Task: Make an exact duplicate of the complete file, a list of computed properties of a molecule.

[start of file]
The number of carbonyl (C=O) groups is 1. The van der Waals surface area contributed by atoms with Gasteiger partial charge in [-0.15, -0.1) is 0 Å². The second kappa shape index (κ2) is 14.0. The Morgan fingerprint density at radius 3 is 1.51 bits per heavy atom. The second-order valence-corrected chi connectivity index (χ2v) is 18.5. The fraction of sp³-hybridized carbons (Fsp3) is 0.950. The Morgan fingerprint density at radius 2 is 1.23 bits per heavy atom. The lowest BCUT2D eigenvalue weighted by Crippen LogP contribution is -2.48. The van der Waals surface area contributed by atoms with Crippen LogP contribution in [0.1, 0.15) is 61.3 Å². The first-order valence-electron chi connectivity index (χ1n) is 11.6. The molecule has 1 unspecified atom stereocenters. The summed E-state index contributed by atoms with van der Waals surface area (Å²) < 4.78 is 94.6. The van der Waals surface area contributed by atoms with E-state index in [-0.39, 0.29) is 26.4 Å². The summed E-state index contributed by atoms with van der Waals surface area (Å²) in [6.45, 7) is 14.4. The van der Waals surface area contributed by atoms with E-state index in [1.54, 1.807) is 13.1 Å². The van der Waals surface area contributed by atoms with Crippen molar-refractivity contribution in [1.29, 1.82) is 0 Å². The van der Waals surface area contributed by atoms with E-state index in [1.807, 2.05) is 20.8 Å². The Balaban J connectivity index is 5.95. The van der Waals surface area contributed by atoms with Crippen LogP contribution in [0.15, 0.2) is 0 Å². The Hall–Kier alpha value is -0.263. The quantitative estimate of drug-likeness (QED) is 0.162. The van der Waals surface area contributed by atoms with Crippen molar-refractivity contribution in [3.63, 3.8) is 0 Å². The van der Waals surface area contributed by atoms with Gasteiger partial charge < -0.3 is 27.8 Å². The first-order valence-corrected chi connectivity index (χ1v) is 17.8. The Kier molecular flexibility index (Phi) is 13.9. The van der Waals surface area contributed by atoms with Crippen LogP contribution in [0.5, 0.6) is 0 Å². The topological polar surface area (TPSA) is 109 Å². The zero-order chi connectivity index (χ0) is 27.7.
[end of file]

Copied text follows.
The number of carbonyl (C=O) groups is 1. The van der Waals surface area contributed by atoms with Gasteiger partial charge in [-0.15, -0.1) is 0 Å². The second kappa shape index (κ2) is 14.0. The Morgan fingerprint density at radius 3 is 1.51 bits per heavy atom. The second-order valence-corrected chi connectivity index (χ2v) is 18.5. The fraction of sp³-hybridized carbons (Fsp3) is 0.950. The Morgan fingerprint density at radius 2 is 1.23 bits per heavy atom. The lowest BCUT2D eigenvalue weighted by Crippen LogP contribution is -2.48. The van der Waals surface area contributed by atoms with Crippen LogP contribution in [0.1, 0.15) is 61.3 Å². The first-order valence-electron chi connectivity index (χ1n) is 11.6. The molecule has 1 unspecified atom stereocenters. The summed E-state index contributed by atoms with van der Waals surface area (Å²) < 4.78 is 94.6. The van der Waals surface area contributed by atoms with E-state index in [-0.39, 0.29) is 26.4 Å². The summed E-state index contributed by atoms with van der Waals surface area (Å²) in [6.45, 7) is 14.4. The van der Waals surface area contributed by atoms with E-state index in [1.54, 1.807) is 13.1 Å². The van der Waals surface area contributed by atoms with Crippen molar-refractivity contribution in [1.29, 1.82) is 0 Å². The van der Waals surface area contributed by atoms with E-state index in [1.807, 2.05) is 20.8 Å². The Balaban J connectivity index is 5.95. The van der Waals surface area contributed by atoms with Crippen LogP contribution in [0.15, 0.2) is 0 Å². The Hall–Kier alpha value is -0.263. The quantitative estimate of drug-likeness (QED) is 0.162. The van der Waals surface area contributed by atoms with Crippen molar-refractivity contribution in [3.63, 3.8) is 0 Å². The van der Waals surface area contributed by atoms with Gasteiger partial charge < -0.3 is 27.8 Å². The first-order valence-corrected chi connectivity index (χ1v) is 17.8. The Kier molecular flexibility index (Phi) is 13.9. The van der Waals surface area contributed by atoms with Crippen LogP contribution in [0.5, 0.6) is 0 Å². The topological polar surface area (TPSA) is 109 Å². The zero-order chi connectivity index (χ0) is 27.7.